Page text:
Advanced Decision Tree Techniques for Various Applications


1. Introduction

A decision tree is one of the most traditional decision-making algorithms (e.g. MLP, SVM). With the growth of computing power (represented as GPU), the neural network with excessively deep layers has emerged, showing outstanding performance in a variety of tasks (e.g. computer vision, natural language processing).

However, the neural network’s excessively deep layers make itself a black box, hence causing its uninterpretable characteristic. This black box property brings the tree algorithm back to the fore since the tree algorithm has strength in interpretability with its transparency.

There have been several trials to enhance the performance of the tree algorithm by merging multiple decision trees (ensemble), modifying the structure of trees (cascaded tree), and combining with the neural network (neural-backed decision tree). This literature contains from the most traditional to the up-to-date tree algorithms with their suitable category of datasets (e.g. Tabular, Image data).

2. General Tree Building Algorithm

Traditional Decision Tree Classifier / Regressor

A decision tree is a data-driven decision-making algorithm, so its learning process also heavily relies on the distribution of the training data. At each level of the tree, the group of data (node) is split using a set of criteria. The most common criterion for splitting the tree are Gini impurity and Entropy.


Gini impurity is calculated as . For example, when the node is pure, the Gini impurity is calculated as, . Otherwise, when the node is composed of equally distributed two classes, the Gini impurity is .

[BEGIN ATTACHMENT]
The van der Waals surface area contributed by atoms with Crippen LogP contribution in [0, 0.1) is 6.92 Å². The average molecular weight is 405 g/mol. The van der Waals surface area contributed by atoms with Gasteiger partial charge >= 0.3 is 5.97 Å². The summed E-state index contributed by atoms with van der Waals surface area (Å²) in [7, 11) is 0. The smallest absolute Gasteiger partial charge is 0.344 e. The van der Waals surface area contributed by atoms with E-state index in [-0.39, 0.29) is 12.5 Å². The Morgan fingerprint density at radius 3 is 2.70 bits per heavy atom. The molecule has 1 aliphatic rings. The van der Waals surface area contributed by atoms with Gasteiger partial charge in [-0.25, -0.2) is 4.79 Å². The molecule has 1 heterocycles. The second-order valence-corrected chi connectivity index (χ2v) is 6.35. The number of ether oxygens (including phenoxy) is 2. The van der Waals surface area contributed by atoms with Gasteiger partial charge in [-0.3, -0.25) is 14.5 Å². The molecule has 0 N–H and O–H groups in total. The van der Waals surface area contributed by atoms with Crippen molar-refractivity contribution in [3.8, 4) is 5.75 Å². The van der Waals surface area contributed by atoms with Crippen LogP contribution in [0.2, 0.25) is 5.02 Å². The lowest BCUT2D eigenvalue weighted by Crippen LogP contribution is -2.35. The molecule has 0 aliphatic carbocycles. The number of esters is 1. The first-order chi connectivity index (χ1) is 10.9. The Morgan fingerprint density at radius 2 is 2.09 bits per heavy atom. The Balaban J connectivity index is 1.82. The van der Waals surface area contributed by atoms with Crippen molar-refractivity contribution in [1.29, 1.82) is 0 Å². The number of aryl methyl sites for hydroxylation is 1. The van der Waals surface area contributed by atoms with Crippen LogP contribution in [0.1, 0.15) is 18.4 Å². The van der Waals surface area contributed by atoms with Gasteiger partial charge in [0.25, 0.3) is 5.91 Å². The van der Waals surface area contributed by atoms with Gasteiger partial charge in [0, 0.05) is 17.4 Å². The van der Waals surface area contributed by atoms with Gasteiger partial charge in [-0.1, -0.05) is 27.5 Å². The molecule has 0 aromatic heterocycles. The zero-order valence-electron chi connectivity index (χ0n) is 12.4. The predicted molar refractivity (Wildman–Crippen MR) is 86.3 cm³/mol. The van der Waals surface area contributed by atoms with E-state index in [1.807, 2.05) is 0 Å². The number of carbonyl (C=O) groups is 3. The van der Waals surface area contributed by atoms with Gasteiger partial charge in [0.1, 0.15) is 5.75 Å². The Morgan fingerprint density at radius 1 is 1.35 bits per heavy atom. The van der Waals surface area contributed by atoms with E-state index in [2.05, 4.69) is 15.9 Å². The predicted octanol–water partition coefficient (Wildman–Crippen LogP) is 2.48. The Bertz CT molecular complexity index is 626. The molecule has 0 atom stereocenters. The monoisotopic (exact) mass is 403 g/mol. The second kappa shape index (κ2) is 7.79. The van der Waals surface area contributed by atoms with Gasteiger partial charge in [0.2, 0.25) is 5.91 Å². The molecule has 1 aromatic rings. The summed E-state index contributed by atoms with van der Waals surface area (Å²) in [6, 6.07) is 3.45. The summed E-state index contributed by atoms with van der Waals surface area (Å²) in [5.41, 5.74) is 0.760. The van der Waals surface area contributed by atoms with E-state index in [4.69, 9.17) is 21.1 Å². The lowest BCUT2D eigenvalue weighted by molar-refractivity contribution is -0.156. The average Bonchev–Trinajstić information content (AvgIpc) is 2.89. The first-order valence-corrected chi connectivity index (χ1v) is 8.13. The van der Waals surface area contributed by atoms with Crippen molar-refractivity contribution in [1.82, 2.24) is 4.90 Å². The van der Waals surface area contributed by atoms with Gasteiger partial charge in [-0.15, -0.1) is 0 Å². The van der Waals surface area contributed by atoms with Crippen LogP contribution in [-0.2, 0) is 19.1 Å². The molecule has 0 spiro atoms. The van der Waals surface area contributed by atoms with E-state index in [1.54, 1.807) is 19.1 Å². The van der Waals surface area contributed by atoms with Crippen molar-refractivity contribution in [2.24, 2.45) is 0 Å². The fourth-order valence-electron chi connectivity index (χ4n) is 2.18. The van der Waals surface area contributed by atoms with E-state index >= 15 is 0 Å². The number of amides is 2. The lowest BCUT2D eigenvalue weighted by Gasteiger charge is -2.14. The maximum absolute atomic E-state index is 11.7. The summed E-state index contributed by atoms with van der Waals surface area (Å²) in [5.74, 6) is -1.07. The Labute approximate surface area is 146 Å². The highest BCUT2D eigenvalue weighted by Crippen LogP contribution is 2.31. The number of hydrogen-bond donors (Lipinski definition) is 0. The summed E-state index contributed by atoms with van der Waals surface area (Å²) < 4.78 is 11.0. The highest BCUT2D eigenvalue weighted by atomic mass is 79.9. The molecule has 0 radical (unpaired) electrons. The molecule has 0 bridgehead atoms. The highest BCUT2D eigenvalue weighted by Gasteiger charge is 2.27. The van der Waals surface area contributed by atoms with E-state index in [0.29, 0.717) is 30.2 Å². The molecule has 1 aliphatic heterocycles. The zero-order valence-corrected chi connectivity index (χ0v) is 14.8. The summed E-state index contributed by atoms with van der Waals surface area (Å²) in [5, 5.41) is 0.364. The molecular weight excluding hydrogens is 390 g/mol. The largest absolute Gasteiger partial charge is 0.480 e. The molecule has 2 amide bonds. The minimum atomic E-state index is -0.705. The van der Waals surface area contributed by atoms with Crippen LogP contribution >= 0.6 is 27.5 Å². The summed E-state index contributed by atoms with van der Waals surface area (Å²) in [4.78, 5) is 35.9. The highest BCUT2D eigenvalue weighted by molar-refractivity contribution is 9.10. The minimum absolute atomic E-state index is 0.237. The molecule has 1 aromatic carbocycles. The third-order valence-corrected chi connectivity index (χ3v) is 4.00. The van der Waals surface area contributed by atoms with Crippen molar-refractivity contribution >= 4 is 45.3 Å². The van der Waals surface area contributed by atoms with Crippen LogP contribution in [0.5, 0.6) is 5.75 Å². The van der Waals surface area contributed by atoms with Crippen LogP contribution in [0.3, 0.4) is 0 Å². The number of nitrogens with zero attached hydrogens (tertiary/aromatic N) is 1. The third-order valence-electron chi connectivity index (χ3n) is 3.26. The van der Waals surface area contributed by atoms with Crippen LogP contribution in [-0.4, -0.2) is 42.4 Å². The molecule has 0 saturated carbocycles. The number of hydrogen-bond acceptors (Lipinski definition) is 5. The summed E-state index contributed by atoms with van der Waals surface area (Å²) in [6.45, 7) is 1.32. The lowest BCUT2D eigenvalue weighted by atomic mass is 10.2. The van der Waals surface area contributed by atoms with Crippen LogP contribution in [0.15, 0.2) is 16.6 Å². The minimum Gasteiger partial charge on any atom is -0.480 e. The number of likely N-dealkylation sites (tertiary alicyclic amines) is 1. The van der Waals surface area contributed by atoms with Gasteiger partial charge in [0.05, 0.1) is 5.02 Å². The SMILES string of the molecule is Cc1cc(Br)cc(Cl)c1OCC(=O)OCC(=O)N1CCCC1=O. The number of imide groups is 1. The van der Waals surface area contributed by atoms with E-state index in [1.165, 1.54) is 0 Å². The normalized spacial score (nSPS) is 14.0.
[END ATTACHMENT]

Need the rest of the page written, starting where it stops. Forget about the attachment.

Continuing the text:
Entropy is the measure of disorder, and is calculated as . When the node is pure, the entropy is calculated as . Otherwise, when the node is composed of equally distributed two classes, the entropy is .


As the above figure shows, we can see that Entropy is roughly proportional to Gini impurity. Entropy is the measure of disorder, so the purer node has lower entropy and Gini impurity. The decision tree classifier finds a split that minimizes Gini impurity or Entropy.


In the case of a regression tree, the tree finds a split that minimizes RSS (residual sum of squares) of the child nodes. However, from now on, we are going to discuss classification tasks for simplicity.


When multiple trees collaborate to make a decision, we call this methodology an "Ensemble Tree". Ensemble tree consists of "weak learners" or "base learners" (often called a "stump"). Bagging and boosting are the most popular ensemble tree algorithms.



Bootstrap aggregating (Bagging) is the ensemble learning method to reduce the effect of the dataset’s noise. The bagging method builds multiple parallel classifiers for the subsets of the original dataset and averages the result of each classifier for the final result. One of the most powerful and popular bagging methods is a Random Forest algorithm. The number of features, maximum level of the tree, number of trees composing the forest are the hyperparameters used for the random forest.